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Security Clearance Attorney Sean M. Bigley represents clients worldwide in security clearance denials and revocations. He is a former investigator for the U.S. Office of Personnel Management. For more information, please visit www.bigleylaw.com.

On the spectrum of awkward articles to write, this one definitely skews toward the “mature audiences” end of the scale. Nonetheless, it bears publication for the simple reason that people are losing their careers over an honest mistake.

That mistake is called “Poppers” – or, as it is known in the scientific community, liquid inhalants or alkyl nitrites. These strong-smelling, translucent liquids are designed to be inhaled much like smelling salts, and many people mistake the two as having similarly harmless properties.

Such confusion is perhaps understandable, given that many Washington, D.C.-area adult stores are apparently selling Poppers over the counter as a sexual “enhancer” or novelty, but without any warning labels about potential adverse side-effects. Poppers, however, do have three distinct (albeit temporary) physiological side-effects: a lowering of blood pressure, an increase in heart rate, and relaxation of the muscles.

Those may not sound like particularly harmful results, but when combined with other common drugs like Viagra, inhaling Poppers can actually lower blood pressure to fatal levels. Recent medical evidence is also beginning to suggest that use of Poppers may cause permanent retinal damage. Whatever “enhancement” Poppers add to the sexual experience obviously needs to be weighed against these potentially devastating side-effects, however rare.

We’ve seen several Poppers cases in our legal practice over the last couple years – and, while the drug is seemingly most popular in the gay community, we’ve defended both straight and gay clients in security clearance revocation proceedings for this issue. The commonality is that federal agencies seem to attack Poppers users more for their perceived lack of judgment rather than the drug use itself. That’s because U.S. law appears to be ambiguous on the subject of whether Poppers are, in fact, illegal.

For example, it is lawful to manufacture and sell products made with Isobutyl (including alkyl nitrites) for commercial purposes.  15 U.S.C. 2057a(b)(c)(1).  But while this law does not include production of consumer products that may be inhaled or otherwise introduced into the human body (15 U.S.C. 2057a(c)(2)), it also does not appear on its face to criminalize individual retail customers from purchasing it over the counter in adult stores. Several substance abuse experts with whom we have conferred were unaware of any categorization of alkyl nitrates on the federal controlled substances schedule.

Moreover, Question 23 of the SF-86 Questionnaire for National Security, as it is currently written, speaks specifically to “controlled substances” and “prescription drugs,” and lists amyl nitrate as an example under the category of inhalant. Amyl nitrate was apparently the only ingredient in poppers that ever required a prescription for use – and it ceased to be used in 1988. The SF-86 question makes no reference whatsoever to the generic name “poppers,” or to alkyl nitrites, or the other subsequent chemical compounds which were used in poppers as manufacturers modified the chemical composition to accommodate changing laws so they could continue to be sold over the counter at adult establishments. The version of poppers sold (apparently) legally in adult stores since 1988 does not contain the controlled substance of amyl nitrate, and therefore does not appear to meet the reporting criteria of a “controlled substance” or “prescription drug” as the question is currently detailed on the SF-86.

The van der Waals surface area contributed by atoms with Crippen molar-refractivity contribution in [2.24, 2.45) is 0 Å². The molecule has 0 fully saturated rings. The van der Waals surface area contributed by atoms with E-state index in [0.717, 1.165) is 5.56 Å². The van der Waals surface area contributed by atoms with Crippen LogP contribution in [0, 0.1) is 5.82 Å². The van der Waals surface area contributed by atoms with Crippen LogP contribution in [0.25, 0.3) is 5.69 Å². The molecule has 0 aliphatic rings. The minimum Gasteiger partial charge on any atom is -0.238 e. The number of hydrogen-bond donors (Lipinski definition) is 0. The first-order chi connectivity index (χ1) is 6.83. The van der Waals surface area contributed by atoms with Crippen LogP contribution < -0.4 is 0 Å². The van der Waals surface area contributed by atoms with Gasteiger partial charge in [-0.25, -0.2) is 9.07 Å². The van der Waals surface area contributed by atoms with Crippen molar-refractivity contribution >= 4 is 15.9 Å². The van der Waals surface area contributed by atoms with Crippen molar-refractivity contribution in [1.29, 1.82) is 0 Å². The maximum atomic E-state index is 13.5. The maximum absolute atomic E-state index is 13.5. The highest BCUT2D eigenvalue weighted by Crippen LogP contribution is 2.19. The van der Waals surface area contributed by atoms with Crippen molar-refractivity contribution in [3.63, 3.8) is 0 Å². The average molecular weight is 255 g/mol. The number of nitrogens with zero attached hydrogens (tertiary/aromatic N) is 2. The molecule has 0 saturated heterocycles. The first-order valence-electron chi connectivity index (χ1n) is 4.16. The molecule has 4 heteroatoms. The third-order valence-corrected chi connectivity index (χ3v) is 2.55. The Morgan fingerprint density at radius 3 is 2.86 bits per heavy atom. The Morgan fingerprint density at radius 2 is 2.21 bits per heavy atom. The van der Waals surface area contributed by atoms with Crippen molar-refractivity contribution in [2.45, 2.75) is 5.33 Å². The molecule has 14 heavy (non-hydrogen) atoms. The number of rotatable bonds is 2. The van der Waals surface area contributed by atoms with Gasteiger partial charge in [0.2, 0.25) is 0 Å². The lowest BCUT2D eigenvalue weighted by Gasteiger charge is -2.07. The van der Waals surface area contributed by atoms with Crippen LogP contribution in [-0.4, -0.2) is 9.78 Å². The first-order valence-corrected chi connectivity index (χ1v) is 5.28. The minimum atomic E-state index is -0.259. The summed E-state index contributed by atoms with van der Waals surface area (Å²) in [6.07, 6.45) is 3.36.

The use of Poppers thus most commonly arises during polygraph interviews, where examinees are pressed about “anything else” that might fall under the category of drug use. When that happens, the National Adjudicative Guidelines for Security Clearances are so broad as to often render the legal distinctions discussed above irrelevant at certain IC agencies that view due process as an inconvenience over a right. At those agencies, we may be successful in knocking out a drug use allegation only to lose the case under questionable claims of “poor judgment” or a “lack of discretion.”

Whatever your opinion on Poppers, understand that the apparent ambiguity over their legality leaves their use open to interpretation. The National Security Agency, in particular, seems to have an odd fixation on this issue, so applicants beware. And, of course, you should always consult a medical professional before starting or stopping the use of any drug.

 

Warning: This article is intended as general information only and should not be relied upon as medical or legal advice. Consult an attorney and/or a physician regarding your specific situation. 

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Security Clearance Attorney Sean M. Bigley represents clients worldwide in security clearance denials and revocations. He is a former investigator for the U.S. Office of Personnel Management. For more information, please visit www.bigleylaw.com